Tribune News Service
Chandigarh, December 16, 2017
The rescue and revival project started by the Baba Nanak Educational Society to help the families, especially the wards, of farmers who committed suicide in Punjab in the past two decades, has got donors to support 50 families so far.
Certain parts of Sangrur district, especially Moonak belt, have witnessed a large number of cases of suicide by farmers in two decades. “In many cases, multiple suicides have taken place in the same family,” says Inderjit Singh Jaijee, former MLA and convener of the Movement Against State Repression, who is behind this project. “Deaths of a breadwinner under heavy debt plunges the entire family into poverty and in particular it makes women vulnerable to exploitation. Sending children to an orphanage traumatises the children and the mother,” Jaijee added.
“A better option is to enable the widow, children and aged parents to stay together in the supportive environment of the village. To achieve this the society runs the rescue and revival project to provide education to the children of suicide victims and subsistence to the family”, he said.
Vocational education was provided free of cost to girls. He said donors were introduced to the families in distress. At present about 50 families were receiving the support. Members of the society are Justice Ajit Singh Bains (retd), Dr Bhagat Singh, former vice-chancellor, Lt Col A.S. Grewal (retd), Gurpartap Singh, former chief commissioner (Income Tax), Baljit Kaur, Gursharan Singh Jaijee, former IPS officer. Lt-Gen Kartar Singh Gill (retd) is adviser of the society.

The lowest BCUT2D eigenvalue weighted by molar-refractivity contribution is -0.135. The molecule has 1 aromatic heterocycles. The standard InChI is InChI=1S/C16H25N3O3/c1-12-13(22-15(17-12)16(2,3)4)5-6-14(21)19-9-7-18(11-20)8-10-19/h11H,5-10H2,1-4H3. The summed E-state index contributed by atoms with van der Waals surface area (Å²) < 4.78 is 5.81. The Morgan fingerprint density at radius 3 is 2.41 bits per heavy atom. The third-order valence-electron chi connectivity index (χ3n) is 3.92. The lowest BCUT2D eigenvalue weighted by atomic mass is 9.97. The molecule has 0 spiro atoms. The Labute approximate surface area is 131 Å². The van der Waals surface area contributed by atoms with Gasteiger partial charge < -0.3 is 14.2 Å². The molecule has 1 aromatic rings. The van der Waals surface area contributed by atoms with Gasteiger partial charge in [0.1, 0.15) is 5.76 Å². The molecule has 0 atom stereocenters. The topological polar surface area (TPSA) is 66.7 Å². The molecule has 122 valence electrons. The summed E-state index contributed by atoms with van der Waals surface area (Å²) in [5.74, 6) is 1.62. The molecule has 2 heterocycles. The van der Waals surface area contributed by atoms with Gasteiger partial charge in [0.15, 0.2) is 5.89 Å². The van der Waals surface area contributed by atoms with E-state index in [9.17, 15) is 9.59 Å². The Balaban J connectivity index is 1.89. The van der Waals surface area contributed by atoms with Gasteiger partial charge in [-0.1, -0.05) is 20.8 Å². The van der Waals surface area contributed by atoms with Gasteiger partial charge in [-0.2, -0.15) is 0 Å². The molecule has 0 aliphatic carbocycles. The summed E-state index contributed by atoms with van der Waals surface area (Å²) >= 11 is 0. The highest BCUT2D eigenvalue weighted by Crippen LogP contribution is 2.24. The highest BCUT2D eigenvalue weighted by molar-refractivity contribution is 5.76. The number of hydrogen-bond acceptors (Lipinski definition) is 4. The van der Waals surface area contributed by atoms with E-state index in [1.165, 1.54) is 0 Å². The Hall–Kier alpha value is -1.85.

“We have been urging well-off people to spare money for people in distress in the countryside,” said Jaijee.
He said the most unfortunate aspect of the issue was the state government had not given any help to the dependents of farmers who ended lives under distress. “For seven years, we have been pressing the state government to extend help to the dependents of farmers who committed suicide, but the authorities concerned were not ready to do so,” said Jaijee.
He said the Movement Against State Repression had projected about 3,000 farmers commit suicide every year in the state and since 1988 over 40,000 farmers had ended lives. “Supported by affidavits of panchayats concerned, I have submitted a list of 1400 cases of suicide by farmers to the state government,” he said.
The Punjab government’s status report on this issue says 2,116 farmers had committed suicide since 1988 to 2004. The Punjab Farmers Commission had reported 2,000 farmers commit suicide in the state every year. The Punjab Revenue Department’s report says 132 farmers had committed suicides in five years. The Punjab Police report of 2007 says seven farmers committed suicide in seven years. So figures of suicide cases of farmers vary from agency to agency.
He said the union government was willing to concede suicides by farmers in the southern states, but not in Punjab or Haryana because Punjab had long been projected as “agriculture success story”. He said Punjab had been witnessing more cases of suicides than that of the southern states.
Jaijee said the increased threat perception to the state was not from so-called Naxalites and Maoists. “It was from rural misery due to unequal distribution of the nation’s wealth”, he added.
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